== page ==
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Cleaning 330 gallon tote tank

Discussion in 'General Survival and Preparedness' started by CraftyMofo, Jul 25, 2014.

  1. CraftyMofo

    CraftyMofo Monkey+++

    What is the best way to clean one of these tanks? I bought one (plastic tank with aluminum frame, 48" x 48" base. Looks like there hasnt been anything stored in it, but was stored without a cap. It has a couple inches of rainwater. Any ideas?
    (Would like to clean it for drinkable water, in a pinch)
  2. Dunerunner

    Dunerunner Monkey

    pressure wash and drain, then fill with (a gallon of) Chlorine treated water , assuming the tank is 550 gallons; Let it sit over night then everything should be OK.
  3. BTPost

    BTPost Old Fart Snow Monkey Moderator

    Really depends on what was in it originally. If it was Food Grade Material, then the above will work. Maybe do the wash twice.... If it wasn't a Food Grade Material, then It would depend on the Material, and what solvent might cut it, that was Water Soluble, and miscible... What ever you do you want to do a Test Fill, and then, TAKE, and Send a sample, to your Water quality Testing Outfit, to confirm that it isn't still leaching anything, non-Food Grade, into your water....
  4. Illini Warrior

    Illini Warrior Monkey+

    wouldn't touch anything like that for potable water .... not unless you like to gamble with your health and possibly your life .... it takes very little of these various chems to cause all kinds of health problems .... and you can't simply wash them out .... they get etched into the porous plastic .....

    as already mentioned ... you need food grade for potable water .... food grade is always virgin plastic - no recycled crap .... special manufacture is met & kept to guarantee no contamination .... yes, it's that important ...

    highly doubt your IBC was never used .... they aren't cheap and don't get transported aimlessly about the countryside ...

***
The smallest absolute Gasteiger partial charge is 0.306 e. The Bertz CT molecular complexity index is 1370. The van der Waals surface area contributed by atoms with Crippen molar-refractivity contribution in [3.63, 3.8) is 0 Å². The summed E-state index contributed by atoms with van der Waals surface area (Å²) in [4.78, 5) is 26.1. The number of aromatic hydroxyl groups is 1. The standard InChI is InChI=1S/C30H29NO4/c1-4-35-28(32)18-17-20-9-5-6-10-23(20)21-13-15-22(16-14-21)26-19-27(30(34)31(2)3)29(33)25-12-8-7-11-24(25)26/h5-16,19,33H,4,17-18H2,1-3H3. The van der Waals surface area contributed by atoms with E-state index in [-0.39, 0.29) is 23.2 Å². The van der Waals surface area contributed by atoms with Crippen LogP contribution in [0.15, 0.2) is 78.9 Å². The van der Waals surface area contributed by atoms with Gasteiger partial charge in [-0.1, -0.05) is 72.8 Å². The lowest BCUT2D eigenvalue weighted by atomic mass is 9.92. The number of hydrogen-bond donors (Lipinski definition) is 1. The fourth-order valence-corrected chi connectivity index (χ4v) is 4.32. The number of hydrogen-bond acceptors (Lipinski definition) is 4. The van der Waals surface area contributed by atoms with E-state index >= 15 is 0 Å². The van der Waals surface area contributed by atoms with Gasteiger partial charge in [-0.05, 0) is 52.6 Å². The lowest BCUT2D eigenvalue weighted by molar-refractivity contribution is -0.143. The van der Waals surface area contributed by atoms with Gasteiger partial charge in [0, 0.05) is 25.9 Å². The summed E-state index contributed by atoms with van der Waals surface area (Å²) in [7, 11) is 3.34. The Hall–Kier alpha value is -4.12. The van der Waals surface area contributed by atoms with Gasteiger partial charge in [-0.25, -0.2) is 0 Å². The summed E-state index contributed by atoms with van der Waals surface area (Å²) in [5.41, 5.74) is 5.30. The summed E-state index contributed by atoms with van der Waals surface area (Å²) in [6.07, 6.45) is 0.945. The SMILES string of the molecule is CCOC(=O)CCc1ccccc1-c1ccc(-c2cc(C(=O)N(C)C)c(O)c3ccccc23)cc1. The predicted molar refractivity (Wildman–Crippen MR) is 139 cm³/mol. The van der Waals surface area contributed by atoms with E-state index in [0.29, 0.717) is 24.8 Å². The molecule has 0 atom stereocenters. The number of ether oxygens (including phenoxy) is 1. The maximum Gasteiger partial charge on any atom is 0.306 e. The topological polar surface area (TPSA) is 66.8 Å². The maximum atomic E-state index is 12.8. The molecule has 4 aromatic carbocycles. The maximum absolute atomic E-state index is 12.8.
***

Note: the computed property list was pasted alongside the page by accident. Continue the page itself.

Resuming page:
Yard Dart and KAS like this.
  5. NotSoSneaky

    NotSoSneaky former supporter

    Even if the tank is not good for potable water it could still be used for firefighting.
    scrapman21009 and VisuTrac like this.
  6. KAS

    KAS Monkey++

    or in Louisiana the make dog houses out of them ...
    Also they are not 550 usg the are 350 or 275 which ever is a 1000 litres or 1 cube
    Clean it and have the water water tested ... whats the worst that could happen ... there are a million uses for them things...
    kellory likes this.
  7. ditch witch

    ditch witch resident bacon hoarder Site Supporter+

    We use them for water storage. Some had a water soluable coolant in them, others had herbicide. We pressure wash them several times with soap, then fill and let sit in the sun a few days to sort of cook, then drain and refill.

    I am not worried about them not being "food grade"... that's what I have water filters for. Anything coming out of them will still be 10000 times better than getting it from a ditch where someone's dog took a poo.
  8. Illini Warrior

    Illini Warrior Monkey+

    who told you that your filters are pulling chems? .... they aren't .... if it was that eazy a polluted lake or Love Canal wouldn't cost millions to clean up ....

    your chem laced dog's poo or somebody's else dog? ....

    your attitude is a toss up between scary bad and scary stupid ....
    NotSoSneaky likes this.
  9. BTPost

    BTPost Old Fart Snow Monkey Moderator

    It really depends on the chemicals that were stored in the container, previous to your getting it.... That is exactly why, after you think you have done all the cleaning you need, you fill the container with Known Good Water, as well as take a sample of that water, in a Sample Bottle. Let the water sit for a couple of days, then fill another Sample Bottle full of the Container Water, and send both Samples to the Water Quality Lab, for Analysis. They then, will do the Analysis, and delete out the stuff, that was in the Original Water Sample, and then tell you if the Container Water meets current Potable Water Quality Standard Levels in your State. If Yes, Then you are good to go. If No, Then you will at least know what exact Chemicals, you need to remediate, if possible. Some Chemicals can be remediated, and some can not. Activated Charcoal Filtering, certainly can deal with MANY Organics, in Potable Water Systems. Our own @Tracy Sunshine Works at such a Lab, that does this kind of testing, and @ColtCarbine, is our Resident Expert on Plumbing and Potable Water System Design..... .....